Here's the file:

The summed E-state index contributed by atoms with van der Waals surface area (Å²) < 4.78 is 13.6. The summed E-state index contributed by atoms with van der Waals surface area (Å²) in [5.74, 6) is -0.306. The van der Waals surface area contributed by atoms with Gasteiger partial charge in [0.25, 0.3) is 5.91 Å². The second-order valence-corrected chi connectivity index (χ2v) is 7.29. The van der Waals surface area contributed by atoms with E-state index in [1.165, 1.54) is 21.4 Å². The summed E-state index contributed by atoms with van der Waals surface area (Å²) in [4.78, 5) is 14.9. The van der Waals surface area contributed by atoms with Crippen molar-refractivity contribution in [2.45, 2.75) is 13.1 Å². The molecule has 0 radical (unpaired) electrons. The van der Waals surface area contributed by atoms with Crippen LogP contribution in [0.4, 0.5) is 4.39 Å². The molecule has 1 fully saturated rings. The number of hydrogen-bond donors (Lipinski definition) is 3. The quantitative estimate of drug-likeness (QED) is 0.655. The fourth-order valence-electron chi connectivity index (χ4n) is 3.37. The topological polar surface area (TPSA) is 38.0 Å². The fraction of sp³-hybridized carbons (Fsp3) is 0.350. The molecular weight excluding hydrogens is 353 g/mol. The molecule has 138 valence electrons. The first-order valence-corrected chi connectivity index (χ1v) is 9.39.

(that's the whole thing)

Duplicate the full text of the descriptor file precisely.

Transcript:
The summed E-state index contributed by atoms with van der Waals surface area (Å²) < 4.78 is 13.6. The summed E-state index contributed by atoms with van der Waals surface area (Å²) in [5.74, 6) is -0.306. The van der Waals surface area contributed by atoms with Gasteiger partial charge in [0.25, 0.3) is 5.91 Å². The second-order valence-corrected chi connectivity index (χ2v) is 7.29. The van der Waals surface area contributed by atoms with E-state index in [1.165, 1.54) is 21.4 Å². The summed E-state index contributed by atoms with van der Waals surface area (Å²) in [4.78, 5) is 14.9. The van der Waals surface area contributed by atoms with Crippen molar-refractivity contribution in [2.45, 2.75) is 13.1 Å². The molecule has 0 radical (unpaired) electrons. The van der Waals surface area contributed by atoms with Crippen LogP contribution in [0.4, 0.5) is 4.39 Å². The molecule has 1 fully saturated rings. The number of hydrogen-bond donors (Lipinski definition) is 3. The quantitative estimate of drug-likeness (QED) is 0.655. The fourth-order valence-electron chi connectivity index (χ4n) is 3.37. The topological polar surface area (TPSA) is 38.0 Å². The fraction of sp³-hybridized carbons (Fsp3) is 0.350. The molecular weight excluding hydrogens is 353 g/mol. The molecule has 138 valence electrons. The first-order valence-corrected chi connectivity index (χ1v) is 9.39.